This appeal comes in response to a ruling handed down in November 2023 by the Court of First Instance at the EACJ, which dismissed the case on ground that it was filed out of time.

The pipeline, spanning 1443 kilometers from Uganda to Tanzania, has been met with fierce opposition from many groups and environmental activists all over the world, who argue that it violates key East African and international treaties, as well as laws safeguarding human rights, environmental conservation, biodiversity, and the protection of Lake Victoria.

According to activists, the EACOP project is traversing through sensitive ecosystems, including protected areas and internationally significant wetlands, posing threats to biodiversity and ecosystems that local communities depend on for their sustenance posing grave environmental risks.

Furthermore, the project also termed as a curse by the majority of the would-be beneficiaries due to displacement of thousands of individuals from their ancestral lands, and human rights violations/abuses.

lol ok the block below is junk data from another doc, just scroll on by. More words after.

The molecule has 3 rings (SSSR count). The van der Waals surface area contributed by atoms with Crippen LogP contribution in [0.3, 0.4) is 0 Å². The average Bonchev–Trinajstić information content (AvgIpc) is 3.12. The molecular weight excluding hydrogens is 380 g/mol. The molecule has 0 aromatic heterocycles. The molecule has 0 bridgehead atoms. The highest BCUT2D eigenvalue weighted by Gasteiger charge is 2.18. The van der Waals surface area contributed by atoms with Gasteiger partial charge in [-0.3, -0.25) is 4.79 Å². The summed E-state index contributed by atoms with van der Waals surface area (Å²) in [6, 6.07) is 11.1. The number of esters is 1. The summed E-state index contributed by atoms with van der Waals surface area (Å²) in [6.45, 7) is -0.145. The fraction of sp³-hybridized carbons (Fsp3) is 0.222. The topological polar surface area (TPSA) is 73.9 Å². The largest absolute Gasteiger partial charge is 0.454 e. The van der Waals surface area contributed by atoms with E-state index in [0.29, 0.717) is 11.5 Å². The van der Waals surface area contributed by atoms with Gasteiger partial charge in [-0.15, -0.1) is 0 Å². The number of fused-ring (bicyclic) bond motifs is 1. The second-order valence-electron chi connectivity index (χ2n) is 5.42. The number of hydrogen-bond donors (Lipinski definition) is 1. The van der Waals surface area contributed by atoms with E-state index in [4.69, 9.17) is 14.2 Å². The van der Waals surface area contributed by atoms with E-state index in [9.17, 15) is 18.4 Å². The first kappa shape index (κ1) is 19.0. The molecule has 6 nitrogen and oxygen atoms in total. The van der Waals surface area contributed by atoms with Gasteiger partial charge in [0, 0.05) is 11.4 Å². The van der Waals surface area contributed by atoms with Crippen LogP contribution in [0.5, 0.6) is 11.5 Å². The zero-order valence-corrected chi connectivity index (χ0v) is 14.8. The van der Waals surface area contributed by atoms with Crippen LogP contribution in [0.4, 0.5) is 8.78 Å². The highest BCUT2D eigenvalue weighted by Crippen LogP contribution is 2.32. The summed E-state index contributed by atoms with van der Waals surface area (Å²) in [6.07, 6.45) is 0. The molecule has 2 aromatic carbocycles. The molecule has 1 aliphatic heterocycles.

Despite the setback of the initial dismissal, the four organizations pressed forward their pursuit of justice.

In their appeal, groups contend that the Court of First Instance erred in its ruling, and want the Appellate Division to reinstate their case.

Mr. Dickens Kamugisha, the CEO of AFIEGO, expressed that they remain resolute in their pursuit of justice through the East African Court of Justice and other courts.

He further mentions that millions of East Africans have high hopes in the regional court to protect their socio-economic and environmental rights and help them continue advancing their aspirations for climate change mitigation and clean energy.

Mr. Kamugisha added that they maintained hope that the court would prioritize the rights of East Africans over the profit-seeking endeavors of large corporations, even if it came at the expense of people.